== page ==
The era of the jumbo jet 747 is closing. Boeing has announced that it has taken the final the company will ever receive order for the construction 747 cargo planes. Production of 747 passenger jets came to an end some time ago.
Atlas air has ordered four 747-8 freighters at $149 million a piece. When their production is completed some time next year no more 747 or 747 variants will be made again after, 53 years after the first one rolled out of Boeing’s plant.
The 747 made history during the 1970s due to its mammoth size. It made direct and inexpensive flight from New York to Israel possible. Generations of north Americans got to know the plane only from that once in a lifetime trip which they made to the Holy Land on El Al.
But for decades now most travelers have been choosing to fly through another country and take two planes to get to Israel from the U.S. or Canada. And these are the smaller types of planes. In the 1990s then Continental Air, now United, began a new direct route to Israel out of Newark Airport with the smaller Boeing 777.
And it is not just travel to and from Israel which has changed, of course. Airlines worldwide have switched over to smaller craft for even long haul flights. The 747 was once economical and successful because of all the people that could be crammed inside it while still having a luxurious first class section. It has two levels and first class travelers benefited from an upstairs lounge.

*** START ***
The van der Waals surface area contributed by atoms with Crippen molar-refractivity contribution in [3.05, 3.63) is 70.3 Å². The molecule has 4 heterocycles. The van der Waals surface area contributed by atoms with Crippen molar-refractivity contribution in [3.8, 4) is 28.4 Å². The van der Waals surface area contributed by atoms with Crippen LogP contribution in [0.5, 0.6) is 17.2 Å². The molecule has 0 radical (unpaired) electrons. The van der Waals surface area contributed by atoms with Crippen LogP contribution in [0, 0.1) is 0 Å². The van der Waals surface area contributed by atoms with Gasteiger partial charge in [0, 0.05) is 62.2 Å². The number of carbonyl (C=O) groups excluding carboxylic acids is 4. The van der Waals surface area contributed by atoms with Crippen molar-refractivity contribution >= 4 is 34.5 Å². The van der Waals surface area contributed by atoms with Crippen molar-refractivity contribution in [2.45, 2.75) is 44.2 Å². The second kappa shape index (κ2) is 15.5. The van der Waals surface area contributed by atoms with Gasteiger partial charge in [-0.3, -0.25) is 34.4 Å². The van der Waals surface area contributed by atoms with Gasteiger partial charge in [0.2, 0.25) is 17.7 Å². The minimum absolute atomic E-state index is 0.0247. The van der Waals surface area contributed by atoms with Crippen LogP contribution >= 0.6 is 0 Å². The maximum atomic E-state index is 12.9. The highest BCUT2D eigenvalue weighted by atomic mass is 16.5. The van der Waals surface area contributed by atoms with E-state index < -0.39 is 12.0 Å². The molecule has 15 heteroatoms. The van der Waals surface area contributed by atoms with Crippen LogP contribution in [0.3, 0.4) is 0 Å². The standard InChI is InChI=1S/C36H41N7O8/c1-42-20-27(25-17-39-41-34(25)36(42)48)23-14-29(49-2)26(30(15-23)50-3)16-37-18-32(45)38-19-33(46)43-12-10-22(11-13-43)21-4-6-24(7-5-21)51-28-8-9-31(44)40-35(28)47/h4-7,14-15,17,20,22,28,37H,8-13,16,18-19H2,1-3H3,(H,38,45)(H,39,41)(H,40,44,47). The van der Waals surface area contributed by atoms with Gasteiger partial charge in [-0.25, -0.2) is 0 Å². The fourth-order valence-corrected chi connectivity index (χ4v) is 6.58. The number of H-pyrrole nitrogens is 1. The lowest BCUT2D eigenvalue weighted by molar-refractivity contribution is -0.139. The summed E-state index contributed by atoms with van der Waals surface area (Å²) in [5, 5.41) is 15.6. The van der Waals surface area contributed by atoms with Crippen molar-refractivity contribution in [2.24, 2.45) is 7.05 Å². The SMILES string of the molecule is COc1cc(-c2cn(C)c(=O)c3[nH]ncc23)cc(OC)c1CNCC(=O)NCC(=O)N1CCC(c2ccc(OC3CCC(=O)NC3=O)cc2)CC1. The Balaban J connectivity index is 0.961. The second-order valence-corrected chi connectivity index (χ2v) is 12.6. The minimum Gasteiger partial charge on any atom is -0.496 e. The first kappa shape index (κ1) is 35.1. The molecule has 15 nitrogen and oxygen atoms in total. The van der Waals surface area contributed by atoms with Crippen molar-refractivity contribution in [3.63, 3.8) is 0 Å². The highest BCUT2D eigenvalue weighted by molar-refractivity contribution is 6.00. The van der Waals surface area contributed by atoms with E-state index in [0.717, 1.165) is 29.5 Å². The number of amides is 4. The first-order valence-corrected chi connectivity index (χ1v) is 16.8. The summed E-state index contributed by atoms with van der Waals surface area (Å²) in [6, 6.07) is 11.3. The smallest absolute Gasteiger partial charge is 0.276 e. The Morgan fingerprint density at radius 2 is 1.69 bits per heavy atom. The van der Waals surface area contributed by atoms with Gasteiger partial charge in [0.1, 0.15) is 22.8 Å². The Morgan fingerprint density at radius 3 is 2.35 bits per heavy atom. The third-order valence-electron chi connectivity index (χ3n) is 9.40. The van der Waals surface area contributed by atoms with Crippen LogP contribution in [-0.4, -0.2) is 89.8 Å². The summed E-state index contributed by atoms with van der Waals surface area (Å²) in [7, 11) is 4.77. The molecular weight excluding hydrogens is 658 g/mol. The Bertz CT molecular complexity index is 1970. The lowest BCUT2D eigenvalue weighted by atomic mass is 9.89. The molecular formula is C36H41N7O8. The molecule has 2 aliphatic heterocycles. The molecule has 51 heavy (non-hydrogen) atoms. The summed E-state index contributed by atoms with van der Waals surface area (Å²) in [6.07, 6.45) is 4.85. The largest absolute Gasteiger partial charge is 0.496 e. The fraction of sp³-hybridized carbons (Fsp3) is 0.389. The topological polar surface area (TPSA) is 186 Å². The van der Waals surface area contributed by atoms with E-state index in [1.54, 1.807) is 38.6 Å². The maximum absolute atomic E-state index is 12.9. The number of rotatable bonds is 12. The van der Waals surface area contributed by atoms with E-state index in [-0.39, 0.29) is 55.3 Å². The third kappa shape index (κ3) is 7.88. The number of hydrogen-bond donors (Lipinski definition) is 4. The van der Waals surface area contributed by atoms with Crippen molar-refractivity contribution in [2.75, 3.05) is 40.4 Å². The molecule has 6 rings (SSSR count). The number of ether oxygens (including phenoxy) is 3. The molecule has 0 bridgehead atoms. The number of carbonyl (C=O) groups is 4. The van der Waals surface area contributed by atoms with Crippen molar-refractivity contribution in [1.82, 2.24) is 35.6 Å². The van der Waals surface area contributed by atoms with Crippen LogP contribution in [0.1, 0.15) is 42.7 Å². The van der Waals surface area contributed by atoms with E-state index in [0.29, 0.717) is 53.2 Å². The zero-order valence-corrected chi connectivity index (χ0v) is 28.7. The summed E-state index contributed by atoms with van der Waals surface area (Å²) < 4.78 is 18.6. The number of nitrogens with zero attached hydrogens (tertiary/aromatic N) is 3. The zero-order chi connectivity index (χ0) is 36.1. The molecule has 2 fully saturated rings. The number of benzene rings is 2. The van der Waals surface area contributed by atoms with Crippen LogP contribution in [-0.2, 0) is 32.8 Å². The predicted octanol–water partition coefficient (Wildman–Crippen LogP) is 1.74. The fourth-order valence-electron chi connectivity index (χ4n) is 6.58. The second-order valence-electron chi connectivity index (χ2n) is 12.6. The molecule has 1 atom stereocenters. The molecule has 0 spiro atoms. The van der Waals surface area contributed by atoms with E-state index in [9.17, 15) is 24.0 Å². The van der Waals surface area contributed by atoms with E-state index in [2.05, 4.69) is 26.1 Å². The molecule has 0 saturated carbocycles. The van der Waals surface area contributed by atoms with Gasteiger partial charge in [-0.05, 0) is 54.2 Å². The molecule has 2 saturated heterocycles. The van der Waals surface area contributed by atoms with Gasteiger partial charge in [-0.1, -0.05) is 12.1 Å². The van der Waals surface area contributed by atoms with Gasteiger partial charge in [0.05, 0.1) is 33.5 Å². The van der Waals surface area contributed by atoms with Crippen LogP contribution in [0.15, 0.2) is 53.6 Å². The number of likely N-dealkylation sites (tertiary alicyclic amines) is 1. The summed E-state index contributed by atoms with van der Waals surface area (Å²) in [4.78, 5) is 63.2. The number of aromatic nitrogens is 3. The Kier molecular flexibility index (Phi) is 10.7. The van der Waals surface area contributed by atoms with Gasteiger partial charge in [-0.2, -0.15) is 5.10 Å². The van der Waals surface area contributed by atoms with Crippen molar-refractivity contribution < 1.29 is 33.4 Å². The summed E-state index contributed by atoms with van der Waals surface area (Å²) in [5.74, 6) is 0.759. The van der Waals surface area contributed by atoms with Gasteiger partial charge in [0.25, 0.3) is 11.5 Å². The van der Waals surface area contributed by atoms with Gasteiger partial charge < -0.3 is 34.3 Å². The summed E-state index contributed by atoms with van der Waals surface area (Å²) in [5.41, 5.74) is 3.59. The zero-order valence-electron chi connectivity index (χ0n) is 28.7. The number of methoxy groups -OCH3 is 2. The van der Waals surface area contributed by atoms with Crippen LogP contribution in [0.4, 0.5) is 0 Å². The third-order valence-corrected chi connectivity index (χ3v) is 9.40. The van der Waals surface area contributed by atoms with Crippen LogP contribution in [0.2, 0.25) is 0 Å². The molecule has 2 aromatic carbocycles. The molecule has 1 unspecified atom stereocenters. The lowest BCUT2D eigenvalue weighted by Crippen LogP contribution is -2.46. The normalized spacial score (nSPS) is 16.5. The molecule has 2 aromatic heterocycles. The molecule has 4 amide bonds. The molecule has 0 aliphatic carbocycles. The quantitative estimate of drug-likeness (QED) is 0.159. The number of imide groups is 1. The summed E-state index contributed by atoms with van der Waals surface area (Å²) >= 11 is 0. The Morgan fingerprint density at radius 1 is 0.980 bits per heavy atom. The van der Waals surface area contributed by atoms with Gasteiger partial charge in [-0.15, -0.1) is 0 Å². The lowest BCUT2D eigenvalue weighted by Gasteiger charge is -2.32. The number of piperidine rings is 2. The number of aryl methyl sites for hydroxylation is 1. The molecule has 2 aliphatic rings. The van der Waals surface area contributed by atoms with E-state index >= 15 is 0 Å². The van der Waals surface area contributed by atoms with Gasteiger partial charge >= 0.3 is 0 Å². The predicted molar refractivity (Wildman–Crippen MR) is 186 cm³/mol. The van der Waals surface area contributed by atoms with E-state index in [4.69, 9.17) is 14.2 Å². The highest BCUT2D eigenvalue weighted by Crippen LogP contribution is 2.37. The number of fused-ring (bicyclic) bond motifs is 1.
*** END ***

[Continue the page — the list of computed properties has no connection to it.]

But the economics of the airline industry has changed considerably. As with cars, the big planes waste way too much fuel per flight and passenger traveled and they also come with huge maintenance costs. And the airlines learned that they could raise there profits by having more flights with fewer passengers per plane. This is, in part, because passengers did not like being stuffed into huge planes and would be more likely to fly long distances on smaller ones.
And environmental issues also take precedence. Even with more flights per week and day, the new smaller airplanes leave behind a smaller carbon foot print than the 747 did.
El Al today, for example, uses the Boeing 777 and the newer 787 for its transatlantic flights.
While airlines have phased out their old 747s for passengers, many have been repurposed for freight. But it would seem that even the world of cargo does not need the planes anymore either, or at least they have less expensive alternatives.
“The 747 will forever hold a special place in aviation history and we are honored by Atlas Air’s longstanding commitment to the airplane. Atlas Air began operations 28 years ago with a single 747 and it is fitting that they should receive the last 747 production airplanes, ensuring that the ‘Queen of the Skies’ plays a significant role in the global air cargo market for decades to come,” said Stan Deal, president and chief executive officer of Boeing Commercial Airplanes. “With the global air cargo fleet expected to grow by more than 60% over the next 20 years, we look forward to delivering these airplanes and supporting Atlas Air’s Boeing fleet well into the future.”